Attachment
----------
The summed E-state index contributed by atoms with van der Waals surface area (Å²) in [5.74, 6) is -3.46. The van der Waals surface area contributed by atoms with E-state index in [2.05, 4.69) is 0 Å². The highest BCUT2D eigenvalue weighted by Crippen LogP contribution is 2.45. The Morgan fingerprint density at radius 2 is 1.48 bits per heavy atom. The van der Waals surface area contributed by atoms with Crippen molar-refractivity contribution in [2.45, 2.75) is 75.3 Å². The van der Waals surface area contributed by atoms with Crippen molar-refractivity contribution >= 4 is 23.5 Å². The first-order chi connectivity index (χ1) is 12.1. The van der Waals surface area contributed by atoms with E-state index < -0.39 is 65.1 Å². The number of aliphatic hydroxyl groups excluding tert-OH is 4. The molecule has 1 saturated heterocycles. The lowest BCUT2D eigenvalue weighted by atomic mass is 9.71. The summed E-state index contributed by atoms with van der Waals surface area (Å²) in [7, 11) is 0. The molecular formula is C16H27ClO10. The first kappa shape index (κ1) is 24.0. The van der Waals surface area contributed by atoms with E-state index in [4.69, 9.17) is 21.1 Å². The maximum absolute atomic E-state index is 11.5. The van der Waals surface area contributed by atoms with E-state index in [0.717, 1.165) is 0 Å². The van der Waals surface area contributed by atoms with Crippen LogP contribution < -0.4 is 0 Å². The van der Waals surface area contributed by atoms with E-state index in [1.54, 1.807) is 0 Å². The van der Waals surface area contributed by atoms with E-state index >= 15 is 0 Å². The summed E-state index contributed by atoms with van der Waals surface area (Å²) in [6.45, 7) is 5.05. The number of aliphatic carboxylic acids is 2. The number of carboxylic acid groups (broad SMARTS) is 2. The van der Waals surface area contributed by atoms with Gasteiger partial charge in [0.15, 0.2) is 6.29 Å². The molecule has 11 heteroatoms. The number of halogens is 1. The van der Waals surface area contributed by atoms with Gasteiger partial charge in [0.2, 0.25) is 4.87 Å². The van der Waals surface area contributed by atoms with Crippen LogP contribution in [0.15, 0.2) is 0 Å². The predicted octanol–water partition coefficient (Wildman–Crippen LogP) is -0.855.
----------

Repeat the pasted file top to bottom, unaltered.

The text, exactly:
The summed E-state index contributed by atoms with van der Waals surface area (Å²) in [5.74, 6) is -3.46. The van der Waals surface area contributed by atoms with E-state index in [2.05, 4.69) is 0 Å². The highest BCUT2D eigenvalue weighted by Crippen LogP contribution is 2.45. The Morgan fingerprint density at radius 2 is 1.48 bits per heavy atom. The van der Waals surface area contributed by atoms with Crippen molar-refractivity contribution in [2.45, 2.75) is 75.3 Å². The van der Waals surface area contributed by atoms with Crippen molar-refractivity contribution >= 4 is 23.5 Å². The first-order chi connectivity index (χ1) is 12.1. The van der Waals surface area contributed by atoms with E-state index < -0.39 is 65.1 Å². The number of aliphatic hydroxyl groups excluding tert-OH is 4. The molecule has 1 saturated heterocycles. The lowest BCUT2D eigenvalue weighted by atomic mass is 9.71. The summed E-state index contributed by atoms with van der Waals surface area (Å²) in [7, 11) is 0. The molecular formula is C16H27ClO10. The first kappa shape index (κ1) is 24.0. The van der Waals surface area contributed by atoms with E-state index in [4.69, 9.17) is 21.1 Å². The maximum absolute atomic E-state index is 11.5. The van der Waals surface area contributed by atoms with E-state index in [0.717, 1.165) is 0 Å². The van der Waals surface area contributed by atoms with Crippen LogP contribution < -0.4 is 0 Å². The van der Waals surface area contributed by atoms with E-state index in [1.54, 1.807) is 0 Å². The van der Waals surface area contributed by atoms with E-state index >= 15 is 0 Å². The summed E-state index contributed by atoms with van der Waals surface area (Å²) in [6.45, 7) is 5.05. The number of aliphatic carboxylic acids is 2. The number of carboxylic acid groups (broad SMARTS) is 2. The van der Waals surface area contributed by atoms with Gasteiger partial charge in [0.15, 0.2) is 6.29 Å². The molecule has 11 heteroatoms. The number of halogens is 1. The van der Waals surface area contributed by atoms with Gasteiger partial charge in [0.2, 0.25) is 4.87 Å². The van der Waals surface area contributed by atoms with Crippen LogP contribution in [0.15, 0.2) is 0 Å². The predicted octanol–water partition coefficient (Wildman–Crippen LogP) is -0.855.